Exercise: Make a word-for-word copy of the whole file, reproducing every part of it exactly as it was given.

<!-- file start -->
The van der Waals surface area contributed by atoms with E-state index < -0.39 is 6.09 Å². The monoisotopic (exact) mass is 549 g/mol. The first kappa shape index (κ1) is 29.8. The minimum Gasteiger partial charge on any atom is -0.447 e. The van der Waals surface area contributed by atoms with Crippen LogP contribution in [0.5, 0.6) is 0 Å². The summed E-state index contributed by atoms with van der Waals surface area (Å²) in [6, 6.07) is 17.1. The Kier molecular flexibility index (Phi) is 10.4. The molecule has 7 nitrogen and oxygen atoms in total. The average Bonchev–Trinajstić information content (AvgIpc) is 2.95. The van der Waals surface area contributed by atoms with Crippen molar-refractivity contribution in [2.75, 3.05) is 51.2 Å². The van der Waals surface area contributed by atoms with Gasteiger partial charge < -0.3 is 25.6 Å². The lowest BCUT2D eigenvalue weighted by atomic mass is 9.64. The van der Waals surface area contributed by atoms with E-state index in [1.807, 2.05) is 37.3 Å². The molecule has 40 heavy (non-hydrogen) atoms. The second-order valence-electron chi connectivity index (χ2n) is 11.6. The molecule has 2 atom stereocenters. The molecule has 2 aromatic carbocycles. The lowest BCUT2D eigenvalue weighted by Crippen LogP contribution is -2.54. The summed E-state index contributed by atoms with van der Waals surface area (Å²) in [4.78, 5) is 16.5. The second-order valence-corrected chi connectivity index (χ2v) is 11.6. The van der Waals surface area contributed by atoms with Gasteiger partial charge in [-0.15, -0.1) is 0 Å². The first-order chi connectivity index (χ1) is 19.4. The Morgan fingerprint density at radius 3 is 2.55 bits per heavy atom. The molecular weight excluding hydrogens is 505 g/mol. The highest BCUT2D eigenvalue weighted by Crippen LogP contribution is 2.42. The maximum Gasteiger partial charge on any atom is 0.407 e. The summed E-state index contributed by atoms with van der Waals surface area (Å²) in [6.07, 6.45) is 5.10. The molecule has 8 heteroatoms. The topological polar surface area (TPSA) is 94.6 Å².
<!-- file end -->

The van der Waals surface area contributed by atoms with E-state index < -0.39 is 6.09 Å². The monoisotopic (exact) mass is 549 g/mol. The first kappa shape index (κ1) is 29.8. The minimum Gasteiger partial charge on any atom is -0.447 e. The van der Waals surface area contributed by atoms with Crippen LogP contribution in [0.5, 0.6) is 0 Å². The summed E-state index contributed by atoms with van der Waals surface area (Å²) in [6, 6.07) is 17.1. The Kier molecular flexibility index (Phi) is 10.4. The molecule has 7 nitrogen and oxygen atoms in total. The average Bonchev–Trinajstić information content (AvgIpc) is 2.95. The van der Waals surface area contributed by atoms with Crippen molar-refractivity contribution in [2.75, 3.05) is 51.2 Å². The van der Waals surface area contributed by atoms with Gasteiger partial charge < -0.3 is 25.6 Å². The lowest BCUT2D eigenvalue weighted by atomic mass is 9.64. The van der Waals surface area contributed by atoms with E-state index in [1.807, 2.05) is 37.3 Å². The molecule has 40 heavy (non-hydrogen) atoms. The second-order valence-electron chi connectivity index (χ2n) is 11.6. The molecule has 2 atom stereocenters. The molecule has 2 aromatic carbocycles. The lowest BCUT2D eigenvalue weighted by Crippen LogP contribution is -2.54. The summed E-state index contributed by atoms with van der Waals surface area (Å²) in [4.78, 5) is 16.5. The second-order valence-corrected chi connectivity index (χ2v) is 11.6. The van der Waals surface area contributed by atoms with Gasteiger partial charge in [-0.15, -0.1) is 0 Å². The first-order chi connectivity index (χ1) is 19.4. The Morgan fingerprint density at radius 3 is 2.55 bits per heavy atom. The molecular weight excluding hydrogens is 505 g/mol. The highest BCUT2D eigenvalue weighted by Crippen LogP contribution is 2.42. The maximum Gasteiger partial charge on any atom is 0.407 e. The summed E-state index contributed by atoms with van der Waals surface area (Å²) in [6.07, 6.45) is 5.10. The molecule has 8 heteroatoms. The topological polar surface area (TPSA) is 94.6 Å².